Smelling the roses across America

29 Sep 2004 | Lance Cpl. Christopher Sam Vega

Pulling up to the Gen. John A. Lejeune statue, retired Lt. Col. Glen Graham looked back on what he had done the past three months and realized he had ended exactly where he began. To most people that would mean he hadn't accomplished anything, but for Graham it meant he had accomplished everything.

Graham, a New York native, spent his last two years in the Marine Corps planning to do something great. After thinking of hundreds of things he could do, the most pleasing to him was a cross-country bicycle trip.

The 44-year-old lieutenant colonel planned a route traveling up the western coast across the northern United States and down the eastern coast. Graham purchased all the necessary equipment he would need which included a Trek 520 touring bike, new bicycling clothes and saddlebags for his clothes.

"My original plan was to catch a flight to Oregon and ride all the way to New Jersey," said Graham. "But when my plans fell through, I ended up catching a flight from Marine Corps Air Station Cherry Point, N.C., to San Diego, and that turned out to be the best part of the trip."

Before leaving, Graham started an online diary so he would forever have a written history of what he had been through and accomplished after his retirement.

Graham retired from the Corps June 1, 2004, and spared no time to second guess or reconsider his plans. By June 16 he was on the road, pedaling out of San Diego's city limits.

"All the time you hear people who are retiring making plans to do something when they get out," said Graham. "But more times then not they end up just getting another job and pushing their plans aside. I didn't want that to be me."

Graham spent his days on the road traveling from town to town, and his nights sleeping under the stars.

He spent the first nights in a sleeping bag on the side of the road hidden in tall grass. It wasn't until he spent the night under a picnic table during a rainstorm he thought he might need to have an alternate means of shelter for nights like that.

"I went online and purchased a tent, and had it delivered to a post office in Montana because I wanted to pick it up on my trip without it slowing me down," said Graham. "It wasn't until I had my crash that I thought I wouldn't be able to make the pick up."

While in Walla Walla, Wash., Graham crashed his bike when his foot slipped off its pedal and into the spokes of his front tire, flipping the bike end over end. Graham walked away with a broken collarbone and minor scratches, but his main focus was on the repairs he would have to make on his bike.

"I never wanted to let my crash stop me from completing my journey," said Graham. "I thought about it while waiting on the parts for my bike but I didn't let it stop me."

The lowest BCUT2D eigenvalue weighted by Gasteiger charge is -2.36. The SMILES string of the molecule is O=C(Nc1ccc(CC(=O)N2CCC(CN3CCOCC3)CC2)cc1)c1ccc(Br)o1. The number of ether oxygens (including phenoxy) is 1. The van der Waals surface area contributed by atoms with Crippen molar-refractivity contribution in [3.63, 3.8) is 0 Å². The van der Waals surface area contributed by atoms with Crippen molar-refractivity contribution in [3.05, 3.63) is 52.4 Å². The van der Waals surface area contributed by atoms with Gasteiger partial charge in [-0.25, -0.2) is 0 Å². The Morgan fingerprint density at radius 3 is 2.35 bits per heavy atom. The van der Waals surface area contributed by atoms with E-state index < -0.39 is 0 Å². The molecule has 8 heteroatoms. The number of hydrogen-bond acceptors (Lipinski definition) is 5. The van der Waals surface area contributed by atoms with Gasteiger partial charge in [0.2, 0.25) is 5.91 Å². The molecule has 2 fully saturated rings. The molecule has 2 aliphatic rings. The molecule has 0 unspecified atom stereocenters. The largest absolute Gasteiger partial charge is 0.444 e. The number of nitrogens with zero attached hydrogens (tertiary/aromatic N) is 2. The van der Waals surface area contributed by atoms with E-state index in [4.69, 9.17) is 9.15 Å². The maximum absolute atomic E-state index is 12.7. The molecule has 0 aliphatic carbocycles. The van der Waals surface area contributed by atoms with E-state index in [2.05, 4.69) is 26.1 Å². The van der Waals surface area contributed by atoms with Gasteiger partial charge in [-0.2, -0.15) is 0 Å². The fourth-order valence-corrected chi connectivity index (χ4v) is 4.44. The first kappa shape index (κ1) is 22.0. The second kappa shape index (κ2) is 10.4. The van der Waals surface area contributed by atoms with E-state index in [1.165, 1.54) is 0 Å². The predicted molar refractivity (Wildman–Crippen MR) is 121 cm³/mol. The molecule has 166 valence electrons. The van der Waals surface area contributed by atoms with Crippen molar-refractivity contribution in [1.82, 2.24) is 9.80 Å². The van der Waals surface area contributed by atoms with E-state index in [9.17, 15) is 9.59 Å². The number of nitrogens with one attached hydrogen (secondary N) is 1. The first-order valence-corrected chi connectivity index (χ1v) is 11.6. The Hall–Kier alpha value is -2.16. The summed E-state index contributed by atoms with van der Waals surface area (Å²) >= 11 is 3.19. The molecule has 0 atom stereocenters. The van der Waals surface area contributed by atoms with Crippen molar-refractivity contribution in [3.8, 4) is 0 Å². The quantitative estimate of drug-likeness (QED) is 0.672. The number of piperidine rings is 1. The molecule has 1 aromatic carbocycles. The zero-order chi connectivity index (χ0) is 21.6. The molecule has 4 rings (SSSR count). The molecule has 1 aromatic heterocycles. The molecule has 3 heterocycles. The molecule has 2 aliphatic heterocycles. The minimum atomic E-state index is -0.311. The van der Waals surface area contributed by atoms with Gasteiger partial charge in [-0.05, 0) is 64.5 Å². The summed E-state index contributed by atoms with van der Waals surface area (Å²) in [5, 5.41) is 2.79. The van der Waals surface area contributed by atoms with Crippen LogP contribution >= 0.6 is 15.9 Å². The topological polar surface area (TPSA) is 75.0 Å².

Once Graham was back on the road, he noticed exactly how wide-spread the Marine Corps is. People who were Marines or relatives of Marines greeted Graham in almost every town he stopped in.

"When people would find out I was a retired Marine they would talk to me for hours and offer me a place to stay for the night," said Graham. "There was a family whose son is in Iraq. They fed me and let me stay the night in their home. They didn't know anything about me except I was a Marine, and that's all they cared about."

Graham was shocked at all the people in support of the military he came in contact with, but nothing compared to the feeling he got in his hometown, when family members met him in the front yard with welcome home signs.

He encountered just about every type of weather condition there is except for snow, and through most areas from Maryland to Virginia, he endured the remnants of Hurricane Ivan.

"The winds got up to 25-30 miles per hour, plus thunderstorms, but I was too close to give up and by that time I was too anxious to let it slow me down," said Graham. "Once you get wet, it doesn't really matter if it continues to rain or not, and it was warm enough for me to know I wouldn't get pneumonia, so I kept going."

After visiting some family members in Virginia, Graham continued his journey for another week. With most of the trip behind him, Graham pushed the rest of the way so he could be home in time for his birthday.

Graham arrived here on Sept. 23, shortly after 5 p.m. Paying a visit to the Gen. John A. Lejeune statue, located in the middle of the traffic circle, was the ending to his long journey.

"I'll never forget what it was like to take this trip," said Graham. "Seeing everything I saw, and being a part of everything I have gone through will forever be in my heart. I did something people often wish they could do, see this country for what it truly is. I got to smell the roses across America."

To read more about Graham's cross-country trip, his day-to-day diary can be found online at